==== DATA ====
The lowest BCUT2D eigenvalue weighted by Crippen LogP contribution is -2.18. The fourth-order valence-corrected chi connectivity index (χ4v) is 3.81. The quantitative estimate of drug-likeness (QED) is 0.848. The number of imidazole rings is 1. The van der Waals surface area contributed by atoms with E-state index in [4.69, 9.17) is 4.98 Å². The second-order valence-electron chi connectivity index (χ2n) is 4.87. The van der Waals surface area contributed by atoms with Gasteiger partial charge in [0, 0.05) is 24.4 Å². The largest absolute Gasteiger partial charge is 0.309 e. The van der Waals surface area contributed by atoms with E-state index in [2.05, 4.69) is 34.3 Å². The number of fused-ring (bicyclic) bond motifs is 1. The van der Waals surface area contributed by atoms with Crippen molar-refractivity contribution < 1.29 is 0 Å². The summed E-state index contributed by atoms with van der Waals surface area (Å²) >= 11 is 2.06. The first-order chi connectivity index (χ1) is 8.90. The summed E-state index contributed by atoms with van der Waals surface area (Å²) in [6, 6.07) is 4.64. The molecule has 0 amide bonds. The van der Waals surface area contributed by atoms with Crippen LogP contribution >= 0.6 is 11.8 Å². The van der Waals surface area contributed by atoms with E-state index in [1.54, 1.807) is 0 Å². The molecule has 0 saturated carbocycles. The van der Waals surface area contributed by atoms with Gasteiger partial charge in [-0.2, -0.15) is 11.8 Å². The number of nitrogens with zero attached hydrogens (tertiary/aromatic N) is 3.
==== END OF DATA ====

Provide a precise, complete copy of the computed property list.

The lowest BCUT2D eigenvalue weighted by Crippen LogP contribution is -2.18. The fourth-order valence-corrected chi connectivity index (χ4v) is 3.81. The quantitative estimate of drug-likeness (QED) is 0.848. The number of imidazole rings is 1. The van der Waals surface area contributed by atoms with E-state index in [4.69, 9.17) is 4.98 Å². The second-order valence-electron chi connectivity index (χ2n) is 4.87. The van der Waals surface area contributed by atoms with Gasteiger partial charge in [0, 0.05) is 24.4 Å². The largest absolute Gasteiger partial charge is 0.309 e. The van der Waals surface area contributed by atoms with E-state index in [2.05, 4.69) is 34.3 Å². The number of fused-ring (bicyclic) bond motifs is 1. The van der Waals surface area contributed by atoms with Crippen molar-refractivity contribution < 1.29 is 0 Å². The summed E-state index contributed by atoms with van der Waals surface area (Å²) >= 11 is 2.06. The first-order chi connectivity index (χ1) is 8.90. The summed E-state index contributed by atoms with van der Waals surface area (Å²) in [6, 6.07) is 4.64. The molecule has 0 amide bonds. The van der Waals surface area contributed by atoms with Crippen LogP contribution >= 0.6 is 11.8 Å². The van der Waals surface area contributed by atoms with E-state index in [1.54, 1.807) is 0 Å². The molecule has 0 saturated carbocycles. The van der Waals surface area contributed by atoms with Gasteiger partial charge in [-0.2, -0.15) is 11.8 Å². The number of nitrogens with zero attached hydrogens (tertiary/aromatic N) is 3.